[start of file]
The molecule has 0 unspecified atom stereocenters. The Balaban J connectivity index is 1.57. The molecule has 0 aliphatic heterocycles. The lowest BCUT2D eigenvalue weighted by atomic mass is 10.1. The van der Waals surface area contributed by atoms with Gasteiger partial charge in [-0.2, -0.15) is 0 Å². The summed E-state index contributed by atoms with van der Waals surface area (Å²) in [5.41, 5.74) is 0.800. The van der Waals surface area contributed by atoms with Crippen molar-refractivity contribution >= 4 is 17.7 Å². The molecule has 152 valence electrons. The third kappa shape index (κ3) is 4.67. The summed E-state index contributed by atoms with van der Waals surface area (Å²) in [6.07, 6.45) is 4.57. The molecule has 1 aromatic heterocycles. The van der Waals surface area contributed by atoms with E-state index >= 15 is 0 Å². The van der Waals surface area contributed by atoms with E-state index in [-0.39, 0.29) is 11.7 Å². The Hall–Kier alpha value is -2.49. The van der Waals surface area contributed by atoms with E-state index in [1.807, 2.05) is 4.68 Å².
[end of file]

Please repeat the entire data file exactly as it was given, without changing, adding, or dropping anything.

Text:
The molecule has 0 unspecified atom stereocenters. The Balaban J connectivity index is 1.57. The molecule has 0 aliphatic heterocycles. The lowest BCUT2D eigenvalue weighted by atomic mass is 10.1. The van der Waals surface area contributed by atoms with Gasteiger partial charge in [-0.2, -0.15) is 0 Å². The summed E-state index contributed by atoms with van der Waals surface area (Å²) in [5.41, 5.74) is 0.800. The van der Waals surface area contributed by atoms with Crippen molar-refractivity contribution >= 4 is 17.7 Å². The molecule has 152 valence electrons. The third kappa shape index (κ3) is 4.67. The summed E-state index contributed by atoms with van der Waals surface area (Å²) in [6.07, 6.45) is 4.57. The molecule has 1 aromatic heterocycles. The van der Waals surface area contributed by atoms with E-state index >= 15 is 0 Å². The van der Waals surface area contributed by atoms with E-state index in [-0.39, 0.29) is 11.7 Å². The Hall–Kier alpha value is -2.49. The van der Waals surface area contributed by atoms with E-state index in [1.807, 2.05) is 4.68 Å².